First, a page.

Minutes before the Oklahoma City Thunder tipped off what is expected to be a promising 2011-12 campaign, NBA commissioner David Stern conceded that if the franchise wants to win big with its current core, it eventually would have to be a luxury tax payer.
And the commissioner considered that a good thing.
“That means you've arrived and you're out there being competitive,” Stern said as he both addressed and stood behind several topics in the league's ratified collective bargaining agreement.
The NBA opened its regular season on Christmas after a five-month lockout pushed back the start of the season and shortened the customary 82-game schedule to 66 contests. Stern traveled to Oklahoma City for the Thunder's opener against Orlando after attending the Dallas-Miami game earlier in the day as the defending champion Mavericks raised their championship banner.
The labor dispute, the second in 14 years to cause the league to forfeit regular season games, made sweeping changes to such things as the league's revenue sharing model, the overall split in total revenues between owners and players, the luxury tax, and player contract lengths.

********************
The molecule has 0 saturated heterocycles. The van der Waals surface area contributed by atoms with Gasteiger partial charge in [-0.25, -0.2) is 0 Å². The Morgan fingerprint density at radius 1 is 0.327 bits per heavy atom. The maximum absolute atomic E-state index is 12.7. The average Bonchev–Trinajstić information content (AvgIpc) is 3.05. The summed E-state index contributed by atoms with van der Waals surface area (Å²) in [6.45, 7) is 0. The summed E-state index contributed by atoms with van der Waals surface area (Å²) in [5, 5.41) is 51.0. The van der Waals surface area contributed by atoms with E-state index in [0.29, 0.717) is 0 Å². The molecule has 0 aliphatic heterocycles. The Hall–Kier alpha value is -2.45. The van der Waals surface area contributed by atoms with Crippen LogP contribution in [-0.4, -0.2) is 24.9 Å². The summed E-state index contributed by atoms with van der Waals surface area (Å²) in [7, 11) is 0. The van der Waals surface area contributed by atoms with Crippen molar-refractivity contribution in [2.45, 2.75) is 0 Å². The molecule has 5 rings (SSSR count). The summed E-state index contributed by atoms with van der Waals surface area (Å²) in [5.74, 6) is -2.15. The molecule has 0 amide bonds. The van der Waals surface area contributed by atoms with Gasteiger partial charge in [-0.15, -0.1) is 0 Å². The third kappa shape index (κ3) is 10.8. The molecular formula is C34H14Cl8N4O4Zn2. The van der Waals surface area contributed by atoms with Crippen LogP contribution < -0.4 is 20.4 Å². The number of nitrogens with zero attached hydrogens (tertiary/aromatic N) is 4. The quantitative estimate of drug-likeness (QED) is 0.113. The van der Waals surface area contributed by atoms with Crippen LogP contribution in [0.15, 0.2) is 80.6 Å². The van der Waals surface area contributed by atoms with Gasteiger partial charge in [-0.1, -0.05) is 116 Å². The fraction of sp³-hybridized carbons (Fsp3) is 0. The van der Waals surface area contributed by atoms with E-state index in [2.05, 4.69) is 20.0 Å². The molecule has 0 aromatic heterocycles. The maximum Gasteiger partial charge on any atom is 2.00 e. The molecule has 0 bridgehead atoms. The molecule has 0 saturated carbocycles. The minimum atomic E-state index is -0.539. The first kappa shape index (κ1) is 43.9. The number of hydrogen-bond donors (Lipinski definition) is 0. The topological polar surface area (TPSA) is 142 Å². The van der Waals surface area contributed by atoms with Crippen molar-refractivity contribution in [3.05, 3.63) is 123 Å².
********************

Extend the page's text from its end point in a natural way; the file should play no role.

“The way this deal was constructed, everyone knows that teams are going to be tax payers for a given period of time, when it's time to “Go for it,” Stern said. “The teams that are not going to be considered smart are going to be the Knicks when they were a taxpayer and had nothing to show for it, and Portland that had a $57 million tax bill with nothing to show for it. So you're going to have to decide as a team, ‘Do we have the roster that's ready to go for it?'”
After building through the draft and developing from within, Oklahoma City now has a stable of young talent with which it will chase a championship. But there has long been a fear that the Thunder would not be able to retain its core, which includes Kevin Durant, Russell Westbrook, James Harden Serge Ibaka and Kendrick Perkins, all of whom are projected to be highly paid players in the near future.
A more punitive luxury tax, which is set to take effect in two seasons, could soon become the demise of the Thunder. The new rules in the ratified collective bargaining agreement allows players like Durant, who outperform their rookie contracts, to be paid 5 percent more on their extensions under the so-called “Derrick Rose rule.” Westbrook could qualify for the same bump Durant already has, which could put pressure on the franchise to pay top-dollar salaries to retain its stars — and surround them with a competitive cast — or lose them out of fear of potentially falling into luxury tax hell.
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